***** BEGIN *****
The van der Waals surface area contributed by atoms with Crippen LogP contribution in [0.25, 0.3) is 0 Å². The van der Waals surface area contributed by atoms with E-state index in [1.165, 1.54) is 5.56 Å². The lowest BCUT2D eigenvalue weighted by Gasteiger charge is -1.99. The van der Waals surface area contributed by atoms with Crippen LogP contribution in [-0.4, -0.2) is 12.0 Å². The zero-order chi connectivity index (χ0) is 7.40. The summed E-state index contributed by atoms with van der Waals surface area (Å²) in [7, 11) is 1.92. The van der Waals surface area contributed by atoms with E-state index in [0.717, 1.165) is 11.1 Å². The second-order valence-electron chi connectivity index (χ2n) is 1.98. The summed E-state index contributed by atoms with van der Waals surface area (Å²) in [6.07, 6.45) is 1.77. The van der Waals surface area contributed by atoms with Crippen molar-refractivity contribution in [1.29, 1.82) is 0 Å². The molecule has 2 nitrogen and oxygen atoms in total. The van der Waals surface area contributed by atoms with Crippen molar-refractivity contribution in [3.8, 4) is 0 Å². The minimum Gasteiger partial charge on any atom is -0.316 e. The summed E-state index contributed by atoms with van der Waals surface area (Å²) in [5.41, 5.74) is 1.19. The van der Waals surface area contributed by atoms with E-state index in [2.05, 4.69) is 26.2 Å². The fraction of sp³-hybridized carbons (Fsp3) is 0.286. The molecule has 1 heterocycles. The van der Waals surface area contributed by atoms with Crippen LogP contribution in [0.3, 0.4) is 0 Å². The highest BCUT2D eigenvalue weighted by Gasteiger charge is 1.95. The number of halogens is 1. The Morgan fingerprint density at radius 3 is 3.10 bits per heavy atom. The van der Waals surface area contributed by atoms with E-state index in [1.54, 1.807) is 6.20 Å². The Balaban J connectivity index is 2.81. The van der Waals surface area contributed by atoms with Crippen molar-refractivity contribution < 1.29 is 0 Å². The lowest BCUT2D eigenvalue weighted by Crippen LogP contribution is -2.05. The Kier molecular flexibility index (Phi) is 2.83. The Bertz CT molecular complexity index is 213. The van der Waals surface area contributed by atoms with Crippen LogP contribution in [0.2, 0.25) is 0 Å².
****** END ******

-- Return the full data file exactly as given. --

The van der Waals surface area contributed by atoms with Crippen LogP contribution in [0.25, 0.3) is 0 Å². The van der Waals surface area contributed by atoms with E-state index in [1.165, 1.54) is 5.56 Å². The lowest BCUT2D eigenvalue weighted by Gasteiger charge is -1.99. The van der Waals surface area contributed by atoms with Crippen LogP contribution in [-0.4, -0.2) is 12.0 Å². The zero-order chi connectivity index (χ0) is 7.40. The summed E-state index contributed by atoms with van der Waals surface area (Å²) in [7, 11) is 1.92. The van der Waals surface area contributed by atoms with E-state index in [0.717, 1.165) is 11.1 Å². The second-order valence-electron chi connectivity index (χ2n) is 1.98. The summed E-state index contributed by atoms with van der Waals surface area (Å²) in [6.07, 6.45) is 1.77. The van der Waals surface area contributed by atoms with Crippen molar-refractivity contribution in [1.29, 1.82) is 0 Å². The molecule has 2 nitrogen and oxygen atoms in total. The van der Waals surface area contributed by atoms with Crippen molar-refractivity contribution in [3.8, 4) is 0 Å². The minimum Gasteiger partial charge on any atom is -0.316 e. The summed E-state index contributed by atoms with van der Waals surface area (Å²) in [5.41, 5.74) is 1.19. The van der Waals surface area contributed by atoms with E-state index in [2.05, 4.69) is 26.2 Å². The fraction of sp³-hybridized carbons (Fsp3) is 0.286. The molecule has 1 heterocycles. The van der Waals surface area contributed by atoms with Crippen LogP contribution in [0.3, 0.4) is 0 Å². The highest BCUT2D eigenvalue weighted by Gasteiger charge is 1.95. The number of halogens is 1. The Morgan fingerprint density at radius 3 is 3.10 bits per heavy atom. The van der Waals surface area contributed by atoms with E-state index in [1.54, 1.807) is 6.20 Å². The Balaban J connectivity index is 2.81. The van der Waals surface area contributed by atoms with Crippen molar-refractivity contribution < 1.29 is 0 Å². The lowest BCUT2D eigenvalue weighted by Crippen LogP contribution is -2.05. The Kier molecular flexibility index (Phi) is 2.83. The Bertz CT molecular complexity index is 213. The van der Waals surface area contributed by atoms with Crippen LogP contribution in [0.2, 0.25) is 0 Å².